The Law and Martin Johnson Heade
Martin Johnson Heade (1819-1904) was a nineteenth century American
painter. His major works were landscapes, florals, still lifes and
tropical scenes. He was a member of the Hudson River School, yet with a
career spanning 65 years, it is difficult to put a single label on his
A number of his paintings are reproduced below. They are
typical of his work.
His paintings (real and forged) are featured
prominently in a number of court cases. Three in particular are worthy
of note and illuminate different legal principles.
The first case,
The Estate of Martha Nelson v. Carl Rice and Ann Rice, 198 Ariz. 563, 12
P.3rd , 238 (2000) involves every flea market, tag sale and estate sale
attendee's fantasy. In response to a newspaper ad, Carl Rice attended
an estate sale held by the Estate of Marta Nelson and paid $60, the
asking price for two paintings. The price had been set by the
co-personal representatives of the estate, Edward Franz and Kenneth
Newman, who had engaged an appraiser, Judith MacKenzie-Larson, to
appraise the estate's personal property. She told the personal
representatives that she did not appraise fine art and that, if she saw
any, they would need to hire an additional appraiser. She did not
report finding any fine art and, relying on her silence and the
appraisal report, the price was set.
Carl Rice bought the painting
because he liked the subject matter of one, and the frame of the other.
At home Carl checked the signature on the paintings with a book of
artist's signatures and noticed that they were similar to those of
Martin Johnson Heade. The Rices sent photographs of the works to
Christie's in New York, which authenticated them as the work of Heade.
At a subsequent auction conducted by Christie's, the paintings sold for
When the estate found out about the sale in February
1997, it sued the appraiser, believing she was responsible for the
entire loss. Unfortunately for the estate, the appraiser had no assets
with which to pay damages, and the case was quickly settled.
January 1998, the estate sued the Rices, claiming a mutual mistake
(neither party had known what was involved) and unconscionability
(extreme unfairness). After both parties had exchanged summary judgment
motions, the trial court concluded that, although the parties had been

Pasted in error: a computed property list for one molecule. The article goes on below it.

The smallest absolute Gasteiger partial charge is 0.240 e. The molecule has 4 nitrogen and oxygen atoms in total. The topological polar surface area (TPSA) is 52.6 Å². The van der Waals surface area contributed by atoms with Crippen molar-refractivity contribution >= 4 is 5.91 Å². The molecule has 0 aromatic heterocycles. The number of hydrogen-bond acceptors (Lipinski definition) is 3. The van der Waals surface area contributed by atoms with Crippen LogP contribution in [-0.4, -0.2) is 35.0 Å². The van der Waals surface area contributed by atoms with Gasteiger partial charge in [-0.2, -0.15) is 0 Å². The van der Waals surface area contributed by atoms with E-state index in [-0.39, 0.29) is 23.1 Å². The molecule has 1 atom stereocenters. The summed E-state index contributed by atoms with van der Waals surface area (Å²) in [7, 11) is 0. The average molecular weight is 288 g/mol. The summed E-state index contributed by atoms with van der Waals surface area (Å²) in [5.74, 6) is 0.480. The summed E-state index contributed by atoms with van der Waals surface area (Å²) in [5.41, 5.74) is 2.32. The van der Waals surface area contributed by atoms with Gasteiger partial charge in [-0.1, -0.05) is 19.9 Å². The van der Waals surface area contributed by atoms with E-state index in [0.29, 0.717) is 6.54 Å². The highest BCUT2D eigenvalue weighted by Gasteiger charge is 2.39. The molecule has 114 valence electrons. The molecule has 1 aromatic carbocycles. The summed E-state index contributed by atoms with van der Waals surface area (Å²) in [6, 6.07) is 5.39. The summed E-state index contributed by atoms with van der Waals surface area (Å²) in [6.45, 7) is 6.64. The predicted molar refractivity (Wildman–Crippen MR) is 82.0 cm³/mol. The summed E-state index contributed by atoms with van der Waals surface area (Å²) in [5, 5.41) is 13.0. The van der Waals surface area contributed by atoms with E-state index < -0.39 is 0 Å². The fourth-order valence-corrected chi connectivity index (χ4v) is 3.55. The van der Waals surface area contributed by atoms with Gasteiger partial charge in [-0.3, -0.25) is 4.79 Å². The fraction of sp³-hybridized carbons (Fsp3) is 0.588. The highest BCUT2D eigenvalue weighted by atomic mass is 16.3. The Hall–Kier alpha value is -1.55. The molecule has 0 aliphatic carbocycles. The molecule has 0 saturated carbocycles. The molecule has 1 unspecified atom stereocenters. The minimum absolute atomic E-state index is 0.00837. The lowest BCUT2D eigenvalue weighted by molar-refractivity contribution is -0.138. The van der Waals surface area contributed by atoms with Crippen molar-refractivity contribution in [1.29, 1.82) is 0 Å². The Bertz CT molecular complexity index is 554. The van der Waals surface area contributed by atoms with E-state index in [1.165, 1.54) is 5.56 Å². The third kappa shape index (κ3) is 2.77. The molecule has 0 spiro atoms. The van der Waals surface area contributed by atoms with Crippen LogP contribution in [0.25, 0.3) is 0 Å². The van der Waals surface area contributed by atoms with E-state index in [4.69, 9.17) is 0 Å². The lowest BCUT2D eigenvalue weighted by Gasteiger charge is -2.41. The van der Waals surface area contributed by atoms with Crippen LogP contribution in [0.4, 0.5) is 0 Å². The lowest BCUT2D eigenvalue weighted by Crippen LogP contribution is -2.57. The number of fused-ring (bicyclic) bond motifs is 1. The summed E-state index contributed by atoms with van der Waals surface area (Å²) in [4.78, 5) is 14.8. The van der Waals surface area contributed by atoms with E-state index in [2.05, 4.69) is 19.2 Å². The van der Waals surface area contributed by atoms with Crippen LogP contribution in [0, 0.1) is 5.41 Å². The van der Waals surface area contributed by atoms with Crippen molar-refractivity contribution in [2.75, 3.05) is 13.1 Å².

mistaken about the value of the paintings, the estate bore the risk of
that mistake. It also held that the contract was not unconscionable
since Carl Rice had paid the price the estate had set on the paintings.
An appeal ensued. The estate pressed its claims of mutual mistake and
unconscionability to the Appellate Court. The Court noted that a party
seeking to rescind a contract, on the basis of mutual mistake, must show
by clear and convincing evidence that the agreement should be set aside.
The trial court had concluded that the estate bore the risk, since it
acted on the basis of limited knowledge but treated its limited
knowledge sufficient. The Appellate Court held that by relying on the
opinion of someone who was admittedly unqualified to appraise fine art
to determine itsexistence, the personal representatives consciously
ignored the possibility that the estate's assets might include fine art,
thus assuming the risk. The Court concluded this section of its
decision by noting, under the circumstances, the estate was a victim of
its own folly, and it was reasonable for the trial court to allocate to
it the burden of its mistake.
The estate also pressed its claim of
unconscionability, after all, it sold paintings in excess of $1,000,000
for $60. The Appellate Court said "no." There was no negotiation, the
estate dictated the terms of the contract by setting the price and Carl
Rice paid the asking price. The Appellate Court ruled in favor of the
What we learn from this case:
1. If you are involved
in handling an estate and there is the possibility that fine art might
be involved, make sure you use an appraiser who knows it when he sees
2. If you are a collector and you see something at an estate
sale that looks like an incredible bargain (if authentic), pay the
asking price. Trying to save a few dollars could cost you $1,000,000.
The second case, Ketcham v. Franklyn Gesner Fine Paintings, Inc.,
181 Ga. App. 549, 353 S.E. 2nd 44 (1987) involves discovery of a
different sort. In early September 1980, Ray Ketcham, a Georgia art
dealer, received a call from one Jerry Melton, who lived in Atlanta.
Melton offered Ketcham a painting supposedly by Martin Johnson Heade,
which he had received from his brother's widow in payment of a $5,000
debt owed to him by his late brother. According to what he told
Ketcham, Melton ran into trouble with the IRS and sought to sell the
painting for $35,000. He brought the painting to Ketcham who examined
it under both a strong white light and a "black light", looking for
discrepancies. He also checked it against known Heades and concluded,
based on his efforts, that the painting was genuine. Ketcham agreed to
pay Melton $25,000 upon the sale of the painting, for which he was given
a week. Anything above $25,000 would be Ketcham's. Melton required that
the receipt for the painting be made out to his son, Michael, because of
his IRS troubles.
On September 11, 1980, Ketcham called Franklyn
Gesner, a dealer in nineteenth century American paintings in Largo,
Florida, and told him about the Heade painting. Ketcham told Gesner
that the painting had come from an estate in North Carolina (home of the
dead brother). Ketcham did not tell Melton's story (the brother's debt,
the IRS issues).
Gesner flew to Atlanta, examined the painting in
the same manner as Ketcham had and satisfied himself that it was by